Does getting mad mean the same thing as getting upset? Is there any difference at all?
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In the US at least, being "upset" is not quite the same as being "mad". To be upset is to be mentally unsettled, moved out of your mental or emotional comfort zone by something. The resulting emotions from the upsetting stimulus could be sadness, frustration, hysteria, and/or anger.
By contrast, being "mad" implies one singular emotion, anger. "Mad" is synonymous with "angry"; though the term "mad" originally meant "crazy" or "insane" in American English, and in the UK it still does, but it is commonly used in the phrase "mad with rage", which was shortened back to "mad" in its current AE meaning.
The adjectives mad and upset are slightly different. Mad means:
enraged; greatly provoked or irritated; angry.
While upset means:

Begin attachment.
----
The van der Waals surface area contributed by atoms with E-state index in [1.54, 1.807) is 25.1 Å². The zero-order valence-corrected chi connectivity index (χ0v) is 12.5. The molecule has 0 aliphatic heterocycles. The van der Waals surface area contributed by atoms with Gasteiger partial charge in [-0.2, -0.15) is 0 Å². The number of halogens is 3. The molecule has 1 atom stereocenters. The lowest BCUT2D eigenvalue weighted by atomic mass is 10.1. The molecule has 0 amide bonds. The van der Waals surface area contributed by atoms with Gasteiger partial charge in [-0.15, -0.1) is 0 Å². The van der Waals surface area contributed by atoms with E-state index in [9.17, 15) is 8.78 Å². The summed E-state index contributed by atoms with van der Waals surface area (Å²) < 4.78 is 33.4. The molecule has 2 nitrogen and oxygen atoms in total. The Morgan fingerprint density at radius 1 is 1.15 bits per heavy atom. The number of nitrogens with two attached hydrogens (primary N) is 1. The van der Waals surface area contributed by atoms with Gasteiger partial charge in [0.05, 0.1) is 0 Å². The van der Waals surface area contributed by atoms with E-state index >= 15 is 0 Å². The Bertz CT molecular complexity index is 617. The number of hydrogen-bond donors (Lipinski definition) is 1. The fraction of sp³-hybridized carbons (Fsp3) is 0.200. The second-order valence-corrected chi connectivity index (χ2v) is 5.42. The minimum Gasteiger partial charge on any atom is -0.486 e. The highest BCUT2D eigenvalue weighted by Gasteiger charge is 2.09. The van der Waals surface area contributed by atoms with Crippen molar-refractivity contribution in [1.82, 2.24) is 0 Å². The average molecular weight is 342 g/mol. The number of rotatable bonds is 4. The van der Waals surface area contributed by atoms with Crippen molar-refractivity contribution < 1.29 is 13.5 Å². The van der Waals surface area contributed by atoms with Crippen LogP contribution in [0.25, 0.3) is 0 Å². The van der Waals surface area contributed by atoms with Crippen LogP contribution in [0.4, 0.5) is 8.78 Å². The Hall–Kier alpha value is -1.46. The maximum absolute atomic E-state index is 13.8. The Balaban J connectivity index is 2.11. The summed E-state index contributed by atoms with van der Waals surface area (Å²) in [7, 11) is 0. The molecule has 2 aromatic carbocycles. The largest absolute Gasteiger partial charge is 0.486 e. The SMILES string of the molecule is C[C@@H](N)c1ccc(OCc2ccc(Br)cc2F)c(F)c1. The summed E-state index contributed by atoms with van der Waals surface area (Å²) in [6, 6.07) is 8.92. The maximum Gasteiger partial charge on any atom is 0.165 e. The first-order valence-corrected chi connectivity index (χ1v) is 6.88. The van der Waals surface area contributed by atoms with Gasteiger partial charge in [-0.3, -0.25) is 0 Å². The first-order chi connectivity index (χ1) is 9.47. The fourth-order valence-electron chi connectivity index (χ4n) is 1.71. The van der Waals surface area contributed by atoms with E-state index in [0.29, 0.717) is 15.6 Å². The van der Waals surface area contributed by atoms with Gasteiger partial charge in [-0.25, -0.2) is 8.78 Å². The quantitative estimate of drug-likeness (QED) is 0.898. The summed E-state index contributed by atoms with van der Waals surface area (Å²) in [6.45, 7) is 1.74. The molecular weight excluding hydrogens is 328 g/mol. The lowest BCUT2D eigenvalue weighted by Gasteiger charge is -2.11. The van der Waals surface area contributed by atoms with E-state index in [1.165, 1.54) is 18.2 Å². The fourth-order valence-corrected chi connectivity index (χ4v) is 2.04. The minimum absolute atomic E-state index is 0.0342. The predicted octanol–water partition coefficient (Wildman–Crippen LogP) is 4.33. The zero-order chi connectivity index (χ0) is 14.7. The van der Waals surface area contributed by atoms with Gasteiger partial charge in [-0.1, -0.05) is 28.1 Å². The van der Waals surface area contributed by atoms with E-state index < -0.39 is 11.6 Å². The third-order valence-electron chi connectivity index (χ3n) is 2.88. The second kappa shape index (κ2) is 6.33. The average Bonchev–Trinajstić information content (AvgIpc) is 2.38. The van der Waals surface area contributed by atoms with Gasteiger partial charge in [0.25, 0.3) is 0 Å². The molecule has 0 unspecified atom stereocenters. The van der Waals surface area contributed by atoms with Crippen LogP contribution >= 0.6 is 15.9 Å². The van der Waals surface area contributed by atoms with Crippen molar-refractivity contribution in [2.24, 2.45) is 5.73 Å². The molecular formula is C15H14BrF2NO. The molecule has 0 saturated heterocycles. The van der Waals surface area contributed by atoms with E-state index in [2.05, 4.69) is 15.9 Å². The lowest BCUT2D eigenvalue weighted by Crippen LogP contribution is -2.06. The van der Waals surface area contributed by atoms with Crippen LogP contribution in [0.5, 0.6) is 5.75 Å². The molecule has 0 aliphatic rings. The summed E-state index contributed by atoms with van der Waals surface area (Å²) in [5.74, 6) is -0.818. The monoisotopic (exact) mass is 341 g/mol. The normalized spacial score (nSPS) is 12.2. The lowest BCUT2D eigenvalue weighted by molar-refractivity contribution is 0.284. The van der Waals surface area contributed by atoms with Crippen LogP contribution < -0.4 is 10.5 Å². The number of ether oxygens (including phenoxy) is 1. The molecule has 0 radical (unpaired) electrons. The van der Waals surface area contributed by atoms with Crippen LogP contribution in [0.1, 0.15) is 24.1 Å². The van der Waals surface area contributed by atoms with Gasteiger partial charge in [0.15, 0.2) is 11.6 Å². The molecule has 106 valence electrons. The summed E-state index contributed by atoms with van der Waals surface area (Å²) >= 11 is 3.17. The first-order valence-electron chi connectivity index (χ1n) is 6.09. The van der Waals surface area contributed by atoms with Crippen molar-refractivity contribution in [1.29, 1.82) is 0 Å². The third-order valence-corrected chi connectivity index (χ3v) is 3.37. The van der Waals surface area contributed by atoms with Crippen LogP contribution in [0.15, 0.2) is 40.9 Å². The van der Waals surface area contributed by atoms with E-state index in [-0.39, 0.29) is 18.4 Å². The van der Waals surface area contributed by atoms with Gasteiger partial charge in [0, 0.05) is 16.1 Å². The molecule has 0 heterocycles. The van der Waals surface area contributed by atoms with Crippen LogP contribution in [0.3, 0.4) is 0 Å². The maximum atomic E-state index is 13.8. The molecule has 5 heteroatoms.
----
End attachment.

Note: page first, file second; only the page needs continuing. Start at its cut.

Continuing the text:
to disturb mentally or emotionally; perturb
You would get mad if somebody did something to make you angry, but you would get upset when someone did something to perturb you mentally. They are very slightly different, because mad and upset are different reactions to events that may happen.
"Getting mad" is more common in the US than the UK but in common usage their meaning is roughly the same. That's not to say "mad" and "upset" are the same thing.
The main difference between "getting mad" and "getting upset" is that "upset" could be just very sad and tearful, whereas "mad" implies acting irrationally, usually through anger rather than sadness.